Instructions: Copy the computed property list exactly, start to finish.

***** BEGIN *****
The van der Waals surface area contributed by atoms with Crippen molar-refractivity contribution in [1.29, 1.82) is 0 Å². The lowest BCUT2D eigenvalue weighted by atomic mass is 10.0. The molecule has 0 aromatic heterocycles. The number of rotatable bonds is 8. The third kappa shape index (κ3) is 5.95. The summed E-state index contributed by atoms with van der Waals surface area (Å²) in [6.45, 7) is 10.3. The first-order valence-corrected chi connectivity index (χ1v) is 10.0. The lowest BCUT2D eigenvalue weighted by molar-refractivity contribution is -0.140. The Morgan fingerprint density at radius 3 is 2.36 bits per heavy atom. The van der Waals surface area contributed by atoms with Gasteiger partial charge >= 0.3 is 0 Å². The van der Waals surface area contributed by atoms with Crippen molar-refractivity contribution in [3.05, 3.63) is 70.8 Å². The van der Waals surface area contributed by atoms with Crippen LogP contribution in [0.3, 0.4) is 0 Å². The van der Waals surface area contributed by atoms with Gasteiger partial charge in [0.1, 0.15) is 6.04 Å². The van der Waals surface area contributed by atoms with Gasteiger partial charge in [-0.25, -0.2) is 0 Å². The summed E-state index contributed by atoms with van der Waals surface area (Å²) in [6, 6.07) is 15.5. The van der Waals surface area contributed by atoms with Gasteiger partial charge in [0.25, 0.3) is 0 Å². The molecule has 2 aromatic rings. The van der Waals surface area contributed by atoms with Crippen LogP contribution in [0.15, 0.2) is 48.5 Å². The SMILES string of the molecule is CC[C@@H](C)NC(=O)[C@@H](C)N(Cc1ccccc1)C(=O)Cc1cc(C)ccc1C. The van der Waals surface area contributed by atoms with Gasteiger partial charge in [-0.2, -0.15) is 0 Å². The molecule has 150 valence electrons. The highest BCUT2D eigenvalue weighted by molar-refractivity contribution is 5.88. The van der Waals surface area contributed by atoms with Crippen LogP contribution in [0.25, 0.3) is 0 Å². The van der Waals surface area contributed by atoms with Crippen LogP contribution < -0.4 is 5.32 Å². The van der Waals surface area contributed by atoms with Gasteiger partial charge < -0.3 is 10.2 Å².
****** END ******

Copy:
The van der Waals surface area contributed by atoms with Crippen molar-refractivity contribution in [1.29, 1.82) is 0 Å². The lowest BCUT2D eigenvalue weighted by atomic mass is 10.0. The molecule has 0 aromatic heterocycles. The number of rotatable bonds is 8. The third kappa shape index (κ3) is 5.95. The summed E-state index contributed by atoms with van der Waals surface area (Å²) in [6.45, 7) is 10.3. The first-order valence-corrected chi connectivity index (χ1v) is 10.0. The lowest BCUT2D eigenvalue weighted by molar-refractivity contribution is -0.140. The Morgan fingerprint density at radius 3 is 2.36 bits per heavy atom. The van der Waals surface area contributed by atoms with Gasteiger partial charge >= 0.3 is 0 Å². The van der Waals surface area contributed by atoms with Crippen molar-refractivity contribution in [3.05, 3.63) is 70.8 Å². The van der Waals surface area contributed by atoms with Crippen LogP contribution in [0.3, 0.4) is 0 Å². The van der Waals surface area contributed by atoms with Gasteiger partial charge in [0.1, 0.15) is 6.04 Å². The van der Waals surface area contributed by atoms with Gasteiger partial charge in [-0.25, -0.2) is 0 Å². The summed E-state index contributed by atoms with van der Waals surface area (Å²) in [6, 6.07) is 15.5. The van der Waals surface area contributed by atoms with Gasteiger partial charge in [0.25, 0.3) is 0 Å². The molecule has 2 aromatic rings. The van der Waals surface area contributed by atoms with Crippen LogP contribution in [0.15, 0.2) is 48.5 Å². The SMILES string of the molecule is CC[C@@H](C)NC(=O)[C@@H](C)N(Cc1ccccc1)C(=O)Cc1cc(C)ccc1C. The van der Waals surface area contributed by atoms with Gasteiger partial charge in [-0.2, -0.15) is 0 Å². The molecule has 150 valence electrons. The highest BCUT2D eigenvalue weighted by molar-refractivity contribution is 5.88. The van der Waals surface area contributed by atoms with Crippen LogP contribution in [0.25, 0.3) is 0 Å². The van der Waals surface area contributed by atoms with Crippen LogP contribution < -0.4 is 5.32 Å². The van der Waals surface area contributed by atoms with Gasteiger partial charge < -0.3 is 10.2 Å².